That said, here's three top recommendations for distortion pedal:

  • Boss DS-1 Distortion Pedal
  • Ibanezn TS9 Tube Screamer
  • JHS PackRat

Best Distortion PlugIns

And for those of you who prefer to keep everything in the box, here's some tasty virtual options:

  • Sound Toys Decapitator (one plugin to rule them all!)
  • AudioThing Wave Box
  • Minimal Audio Rift 2

What Is Fuzz?

While this article is primarily focused on the difference between overdrive vs distortion, I thought it'd be worth touching briefly on a third related effect - namely fuzz.

Just like distortion and overdrive, fuzz adds add clipping to an audio signal, but in a really intense way. So much clipping in fact that the resulting boosted signal is a square wave.

Once again, here's our clean sine wave:

And here's the signal after it's been through a hard clipping device (aka fuzz pedal):

Extreme, right? The square wave that a fuzz pedal creates is saturated with harmonics, giving it a distinctive 'fuzzy' sound that's quite aggressive. While the sound itself can be hard to hear over a full band mix, it's versatility has led it to be embraced beyond rock music into genres like indie, alternative, and even electronic music.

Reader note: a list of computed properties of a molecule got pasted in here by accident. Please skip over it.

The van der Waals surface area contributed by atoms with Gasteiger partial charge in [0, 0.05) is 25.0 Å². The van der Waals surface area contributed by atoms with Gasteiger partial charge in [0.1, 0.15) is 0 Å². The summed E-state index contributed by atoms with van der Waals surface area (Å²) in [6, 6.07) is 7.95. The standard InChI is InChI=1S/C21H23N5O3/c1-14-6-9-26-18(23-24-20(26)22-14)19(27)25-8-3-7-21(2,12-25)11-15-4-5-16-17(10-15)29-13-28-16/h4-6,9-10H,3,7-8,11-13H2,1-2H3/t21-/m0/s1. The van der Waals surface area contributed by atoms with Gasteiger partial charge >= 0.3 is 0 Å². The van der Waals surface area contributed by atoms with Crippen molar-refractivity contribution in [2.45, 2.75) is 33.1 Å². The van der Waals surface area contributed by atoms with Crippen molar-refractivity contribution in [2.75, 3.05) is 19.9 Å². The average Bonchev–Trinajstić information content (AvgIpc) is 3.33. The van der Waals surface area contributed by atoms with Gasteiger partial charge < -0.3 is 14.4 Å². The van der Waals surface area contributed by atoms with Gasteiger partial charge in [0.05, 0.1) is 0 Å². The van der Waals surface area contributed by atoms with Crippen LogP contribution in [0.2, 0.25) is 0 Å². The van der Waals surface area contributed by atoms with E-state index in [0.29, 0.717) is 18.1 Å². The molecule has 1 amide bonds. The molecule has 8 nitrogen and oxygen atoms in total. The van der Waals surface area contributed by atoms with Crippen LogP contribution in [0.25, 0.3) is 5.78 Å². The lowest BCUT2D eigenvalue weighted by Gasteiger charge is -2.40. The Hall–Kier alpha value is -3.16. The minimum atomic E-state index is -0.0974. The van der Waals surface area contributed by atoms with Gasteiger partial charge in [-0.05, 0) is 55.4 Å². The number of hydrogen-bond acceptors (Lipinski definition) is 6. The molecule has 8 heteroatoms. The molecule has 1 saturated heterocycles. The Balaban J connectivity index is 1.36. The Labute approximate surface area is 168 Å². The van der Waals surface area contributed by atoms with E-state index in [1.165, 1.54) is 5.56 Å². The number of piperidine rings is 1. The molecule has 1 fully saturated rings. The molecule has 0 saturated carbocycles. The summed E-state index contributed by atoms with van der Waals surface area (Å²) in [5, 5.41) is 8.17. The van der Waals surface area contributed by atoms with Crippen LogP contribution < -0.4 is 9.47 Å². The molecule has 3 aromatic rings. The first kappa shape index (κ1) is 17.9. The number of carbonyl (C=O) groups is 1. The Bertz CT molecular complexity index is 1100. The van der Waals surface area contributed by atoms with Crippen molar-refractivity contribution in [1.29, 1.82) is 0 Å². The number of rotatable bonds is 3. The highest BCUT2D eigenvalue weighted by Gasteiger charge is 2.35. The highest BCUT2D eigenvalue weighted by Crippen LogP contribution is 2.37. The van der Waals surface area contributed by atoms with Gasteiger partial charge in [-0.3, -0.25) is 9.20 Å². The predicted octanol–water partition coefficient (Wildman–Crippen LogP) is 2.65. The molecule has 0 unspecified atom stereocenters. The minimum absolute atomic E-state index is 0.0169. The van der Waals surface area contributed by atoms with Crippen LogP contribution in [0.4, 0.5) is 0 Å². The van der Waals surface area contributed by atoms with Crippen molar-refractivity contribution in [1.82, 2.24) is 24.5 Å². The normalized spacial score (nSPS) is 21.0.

Benefits of Fuzz

While fuzz is somewhat more chaotic than other gain pedals, there's many reasons why you may want to use a fuzz pedal in your set-up.

The distinctive sound can add an edge to your music, and if you combine it with other effects you can create a unique voice. Jimi Hendrix is one of the most well-known users of this kind of pedal, and it's fair to say his voice is pretty exceptional.

The saturation provided by the high gain boost also leads to increased sustain - great for epic soloing.

And while there's less dynamic control than overdrive/distortion pedals provide, if you use fuzz on power chords, or one giant mother of a riff, it's really going to stand out.

Types of Fuzz Pedals

You guessed it; there's a lot of fuzz pedals to choose from. But there's three classic styles that have influenced many a shredder:

Fuzz Face

Fuzz face-style pedals are considered the iconic fuzz pedal. Popular in early psychedelic rock, and made famous by the likes of Jimi Hendrix, you'll find fuzz face lookalikes in many a guitarists' set up.

Tone Bender

While Tone Bender type pedals are generally speaking very aggressive they have a cleaner tone due to a low end cut in the EQ. If you've ever listened to Led Zeppelin you'll have heard Jimmy Page using one.

Big Muff